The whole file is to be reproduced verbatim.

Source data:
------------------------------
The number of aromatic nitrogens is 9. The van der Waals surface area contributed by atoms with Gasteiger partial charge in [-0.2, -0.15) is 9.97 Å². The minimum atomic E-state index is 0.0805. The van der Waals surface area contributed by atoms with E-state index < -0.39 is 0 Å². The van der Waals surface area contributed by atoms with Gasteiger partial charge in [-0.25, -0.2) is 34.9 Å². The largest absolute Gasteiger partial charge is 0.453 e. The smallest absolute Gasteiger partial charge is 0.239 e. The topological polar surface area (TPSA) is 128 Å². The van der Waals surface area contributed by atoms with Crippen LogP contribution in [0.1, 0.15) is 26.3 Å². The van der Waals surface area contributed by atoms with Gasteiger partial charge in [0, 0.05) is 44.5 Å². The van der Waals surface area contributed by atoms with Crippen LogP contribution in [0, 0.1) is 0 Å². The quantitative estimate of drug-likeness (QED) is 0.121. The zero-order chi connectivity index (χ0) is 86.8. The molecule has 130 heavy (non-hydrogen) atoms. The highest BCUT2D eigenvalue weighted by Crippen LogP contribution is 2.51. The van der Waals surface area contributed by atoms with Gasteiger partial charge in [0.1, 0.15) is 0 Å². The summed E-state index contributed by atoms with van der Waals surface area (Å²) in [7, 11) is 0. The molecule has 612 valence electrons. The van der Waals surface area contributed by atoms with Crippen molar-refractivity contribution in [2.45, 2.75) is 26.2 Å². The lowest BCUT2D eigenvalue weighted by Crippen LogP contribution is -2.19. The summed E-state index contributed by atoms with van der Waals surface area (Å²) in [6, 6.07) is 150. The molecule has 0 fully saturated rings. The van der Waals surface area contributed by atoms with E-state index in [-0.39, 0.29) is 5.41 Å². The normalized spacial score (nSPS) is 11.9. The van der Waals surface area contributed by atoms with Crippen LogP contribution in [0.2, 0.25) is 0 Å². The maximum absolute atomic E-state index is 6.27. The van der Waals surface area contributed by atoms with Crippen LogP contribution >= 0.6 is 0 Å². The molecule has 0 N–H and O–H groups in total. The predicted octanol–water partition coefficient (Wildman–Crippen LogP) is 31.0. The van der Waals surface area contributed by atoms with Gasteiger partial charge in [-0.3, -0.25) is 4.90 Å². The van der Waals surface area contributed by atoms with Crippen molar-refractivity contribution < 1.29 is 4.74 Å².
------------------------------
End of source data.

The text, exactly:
The number of aromatic nitrogens is 9. The van der Waals surface area contributed by atoms with Gasteiger partial charge in [-0.2, -0.15) is 9.97 Å². The minimum atomic E-state index is 0.0805. The van der Waals surface area contributed by atoms with E-state index < -0.39 is 0 Å². The van der Waals surface area contributed by atoms with Gasteiger partial charge in [-0.25, -0.2) is 34.9 Å². The largest absolute Gasteiger partial charge is 0.453 e. The smallest absolute Gasteiger partial charge is 0.239 e. The topological polar surface area (TPSA) is 128 Å². The van der Waals surface area contributed by atoms with Crippen LogP contribution in [0.1, 0.15) is 26.3 Å². The van der Waals surface area contributed by atoms with Gasteiger partial charge in [0, 0.05) is 44.5 Å². The van der Waals surface area contributed by atoms with Crippen LogP contribution in [0, 0.1) is 0 Å². The quantitative estimate of drug-likeness (QED) is 0.121. The zero-order chi connectivity index (χ0) is 86.8. The molecule has 130 heavy (non-hydrogen) atoms. The highest BCUT2D eigenvalue weighted by Crippen LogP contribution is 2.51. The van der Waals surface area contributed by atoms with Gasteiger partial charge in [0.1, 0.15) is 0 Å². The summed E-state index contributed by atoms with van der Waals surface area (Å²) in [7, 11) is 0. The molecule has 612 valence electrons. The van der Waals surface area contributed by atoms with Crippen molar-refractivity contribution in [2.45, 2.75) is 26.2 Å². The lowest BCUT2D eigenvalue weighted by Crippen LogP contribution is -2.19. The summed E-state index contributed by atoms with van der Waals surface area (Å²) in [6, 6.07) is 150. The molecule has 0 fully saturated rings. The van der Waals surface area contributed by atoms with E-state index in [-0.39, 0.29) is 5.41 Å². The normalized spacial score (nSPS) is 11.9. The van der Waals surface area contributed by atoms with Crippen LogP contribution in [0.2, 0.25) is 0 Å². The maximum absolute atomic E-state index is 6.27. The van der Waals surface area contributed by atoms with Crippen LogP contribution >= 0.6 is 0 Å². The molecule has 0 N–H and O–H groups in total. The predicted octanol–water partition coefficient (Wildman–Crippen LogP) is 31.0. The van der Waals surface area contributed by atoms with Gasteiger partial charge in [-0.3, -0.25) is 4.90 Å². The van der Waals surface area contributed by atoms with Crippen molar-refractivity contribution < 1.29 is 4.74 Å².